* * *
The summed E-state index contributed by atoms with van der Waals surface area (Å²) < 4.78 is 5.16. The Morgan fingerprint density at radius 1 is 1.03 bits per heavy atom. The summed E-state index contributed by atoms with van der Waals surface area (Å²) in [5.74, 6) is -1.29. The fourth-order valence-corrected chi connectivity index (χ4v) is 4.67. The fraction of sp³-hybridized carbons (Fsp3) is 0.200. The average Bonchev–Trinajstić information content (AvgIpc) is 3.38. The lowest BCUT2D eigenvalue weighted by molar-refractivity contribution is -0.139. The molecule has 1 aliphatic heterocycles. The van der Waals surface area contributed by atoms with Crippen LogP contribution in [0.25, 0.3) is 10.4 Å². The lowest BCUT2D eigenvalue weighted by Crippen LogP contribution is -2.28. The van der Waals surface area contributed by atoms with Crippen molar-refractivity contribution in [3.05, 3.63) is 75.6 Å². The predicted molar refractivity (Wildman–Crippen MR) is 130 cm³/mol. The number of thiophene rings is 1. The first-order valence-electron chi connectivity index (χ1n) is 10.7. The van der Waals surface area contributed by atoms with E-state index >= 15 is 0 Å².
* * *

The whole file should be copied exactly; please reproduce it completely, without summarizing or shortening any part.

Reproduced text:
The summed E-state index contributed by atoms with van der Waals surface area (Å²) < 4.78 is 5.16. The Morgan fingerprint density at radius 1 is 1.03 bits per heavy atom. The summed E-state index contributed by atoms with van der Waals surface area (Å²) in [5.74, 6) is -1.29. The fourth-order valence-corrected chi connectivity index (χ4v) is 4.67. The fraction of sp³-hybridized carbons (Fsp3) is 0.200. The average Bonchev–Trinajstić information content (AvgIpc) is 3.38. The lowest BCUT2D eigenvalue weighted by molar-refractivity contribution is -0.139. The molecule has 1 aliphatic heterocycles. The van der Waals surface area contributed by atoms with Crippen LogP contribution in [0.25, 0.3) is 10.4 Å². The lowest BCUT2D eigenvalue weighted by Crippen LogP contribution is -2.28. The van der Waals surface area contributed by atoms with Crippen molar-refractivity contribution in [3.05, 3.63) is 75.6 Å². The predicted molar refractivity (Wildman–Crippen MR) is 130 cm³/mol. The number of thiophene rings is 1. The first-order valence-electron chi connectivity index (χ1n) is 10.7. The van der Waals surface area contributed by atoms with E-state index >= 15 is 0 Å².